What’s a writer’s curse? The need to write a better story.
March 22, 2018
When writers are satisfied with the book they have just produced, they have written their last book.
An Excerpt from The Man Who Talks to Strangers
SHOULD A WRITER ever be satisfied, or are we destined, or perhaps cursed, to spend, or waste, our days in pursuit of a perfection that probably doesn’t exist.
I wake up in the morning with two thoughts on my mind.
Find a better story.
Write a better story.
I remember the one I wrote yesterday.
I wish I’d written it differently.
We’re all on a merry-go-round and trying to grab the gold ring.
We see it.
We know we can reach it.
I’m not sure the gold ring exists either.
During my growing up days, I wanted to be a newspaper reporter.
Chase the sirens.
Chase down a story.
See my words in print.
See my by-line in print.
On a daily newspaper, I could see them in print every day.
So I began my odyssey from small-town newspapers in Gladewater, Mount Pleasant, and Plainview to the big one, the Fort Worth Star-Telegram.
It had a circulation of more than 230,000 every day.
I had finally made it to where I wanted to be.
There were 230,000 people out there seeing my words and sometimes my by-line in print every day.
I woke up one day and wanted to write press releases.
The stories weren’t as good.
The pay was better.
So I said goodbye to the daily grind of a daily newspaper and became the chief of media relations for the Texas Tourist Development Agency.
Title sounded impressive.
All I did was write glowing press releases about the travel destinations of Texas.
After a while, they all sounded alike.
So I looked around and decided I wanted to write for slick, four-color magazines.
I left Texas.
I woke up in Alabama.
And I was a travel editor, writing for Southern Living Magazine.
It would become the hottest regional magazine in America with a circulation topping two million.
It couldn’t get any better.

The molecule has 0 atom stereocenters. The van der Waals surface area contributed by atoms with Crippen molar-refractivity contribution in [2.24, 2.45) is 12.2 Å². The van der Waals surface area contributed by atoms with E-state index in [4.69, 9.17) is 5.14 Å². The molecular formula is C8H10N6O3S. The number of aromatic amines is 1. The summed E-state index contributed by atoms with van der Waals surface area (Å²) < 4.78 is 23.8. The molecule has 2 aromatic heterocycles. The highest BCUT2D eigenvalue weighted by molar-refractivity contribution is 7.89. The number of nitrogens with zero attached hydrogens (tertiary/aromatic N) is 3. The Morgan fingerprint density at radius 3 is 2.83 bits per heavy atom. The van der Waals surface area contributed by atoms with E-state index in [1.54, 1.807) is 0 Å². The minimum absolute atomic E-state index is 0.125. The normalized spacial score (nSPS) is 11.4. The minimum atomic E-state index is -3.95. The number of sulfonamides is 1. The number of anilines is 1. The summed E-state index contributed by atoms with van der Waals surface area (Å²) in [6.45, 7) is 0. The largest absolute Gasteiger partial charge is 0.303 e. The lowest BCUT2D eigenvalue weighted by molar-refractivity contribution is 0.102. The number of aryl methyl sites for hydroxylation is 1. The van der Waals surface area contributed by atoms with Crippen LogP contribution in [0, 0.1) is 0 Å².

Two million people were seeing my name in print every month.
I should have been satisfied.
Now I wanted to write books.
So I wrote three for Southern Living.
My printed words were in bookstores and libraries.
Could it get any better?
I hoped so.
I wandered back to Texas and went to work for a custom publishing company, writing more than fifty books in the twenty-five years I was there.
There were my words encased in hardback books.
We sold millions.
I should have been happy.
But, no, I wanted to write novels.
So now I’m writing novels.
Wrote a western.
I wanted to write a mystery.
Wrote a mystery.
I wanted to write a thriller.
Wrote a thriller.
Why is it so dark?
Why couldn’t I make people laugh or at least smile?
So here I am, and I’m probably no different from any other writer.
I love the book I write today.
I won’t like it tomorrow.
I think I can do better.
I damn well ought to do better.
I don’t even know why I wrote the damn novel that way in the first place.
I’m never satisfied.
I believe when writers are satisfied with the book they have just produced, they have written their last book.
Take a look at this blog.
I’ve said what I wanted to say.
But even now, I wish I had written it differently.
Please click HERE to find The Man Who Talks to Strangers on Amazon.